Managers: Have You Made Any Decisions Today?
If your track up the management hierarchy at your organization has stalled, it might be time to review what you’re doing and saying around your employees and your bosses. Not everyone was born with natural leadership traits. But you can mimic some of those qualities to become an effective leader as Jeff Boss explains in a recent Forbes column.
One of the qualities Boss discusses in the context of good leadership is decision making. Employees who show the willingness to make decisions are the ones who also get the attention of senior managers. An organization can only move forward towards its goals if people are willing to make decisions so senior management needs leaders it can count on.
Many of us are afraid to make a decision in the workplace. What if it’s the wrong decision and things don’t turn out as we planned? We live in fear that certain people, especially our managers, will remember these mistakes. Unfortunately, for most of us, a perfect outcome isn’t achievable. The typical manager is usually faced with information that only allows her to make an educated guess at the outcome. A bad outcome isn’t the end of the world. Let’s face it, our decisions won’t usually result in the same kind of disaster that could befall the captain of a nuclear sub if she makes the wrong decision. Our decisions will usually be about which vendor to select or which project to spend more time on or which employee to give a bigger raise to.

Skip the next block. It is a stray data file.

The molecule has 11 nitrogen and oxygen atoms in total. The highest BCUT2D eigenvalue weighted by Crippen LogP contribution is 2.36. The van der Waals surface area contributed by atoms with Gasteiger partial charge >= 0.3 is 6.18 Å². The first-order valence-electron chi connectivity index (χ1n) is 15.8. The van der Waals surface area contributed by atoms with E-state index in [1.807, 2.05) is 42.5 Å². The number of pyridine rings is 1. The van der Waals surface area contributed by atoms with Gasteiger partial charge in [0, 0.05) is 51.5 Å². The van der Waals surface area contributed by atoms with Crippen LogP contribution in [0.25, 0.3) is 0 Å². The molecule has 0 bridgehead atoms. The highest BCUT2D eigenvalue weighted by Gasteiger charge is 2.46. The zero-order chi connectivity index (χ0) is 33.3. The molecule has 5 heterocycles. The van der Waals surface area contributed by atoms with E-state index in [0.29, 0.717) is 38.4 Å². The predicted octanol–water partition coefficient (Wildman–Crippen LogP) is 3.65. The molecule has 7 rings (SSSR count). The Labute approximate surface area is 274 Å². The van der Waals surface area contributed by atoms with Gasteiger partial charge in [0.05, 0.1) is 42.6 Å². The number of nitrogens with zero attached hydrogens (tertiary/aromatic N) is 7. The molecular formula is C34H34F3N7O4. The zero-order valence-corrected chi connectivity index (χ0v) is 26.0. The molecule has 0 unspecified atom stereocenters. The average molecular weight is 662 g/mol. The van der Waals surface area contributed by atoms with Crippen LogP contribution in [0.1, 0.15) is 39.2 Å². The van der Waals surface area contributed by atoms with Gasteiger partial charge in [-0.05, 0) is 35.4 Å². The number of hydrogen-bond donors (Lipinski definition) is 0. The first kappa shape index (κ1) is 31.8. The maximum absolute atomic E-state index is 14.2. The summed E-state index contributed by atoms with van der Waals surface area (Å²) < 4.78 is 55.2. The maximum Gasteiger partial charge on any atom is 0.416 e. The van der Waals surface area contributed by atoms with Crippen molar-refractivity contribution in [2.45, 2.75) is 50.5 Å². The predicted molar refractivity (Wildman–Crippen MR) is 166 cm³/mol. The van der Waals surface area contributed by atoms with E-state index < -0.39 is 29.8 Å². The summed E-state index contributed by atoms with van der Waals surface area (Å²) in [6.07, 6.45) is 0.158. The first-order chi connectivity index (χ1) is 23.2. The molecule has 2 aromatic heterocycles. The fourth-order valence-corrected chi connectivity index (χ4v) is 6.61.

You were put into your management position as a test. If you want to progress in your career, show the senior managers you know how to make decisions. Beyond making the obvious choices like vendor selection, you should also try to identify problems in your organization and propose solutions (a decision) to your boss. This strategic move shows you’re able to plan ahead, consider various options and that you’re also willing to take action and risks.
The other part of decision-making and leadership is showing your ability to bounce back from outcomes that didn’t turn out as well as you’d hoped. You should be able to explain to your bosses, without blaming others, what went wrong and describe what you will do next to improve the situation.
Demonstrating your ability to make decisions and live with the outcomes, both good and bad, shows senior management and your team members that you possess a valuable leadership quality which will help move the organization forward.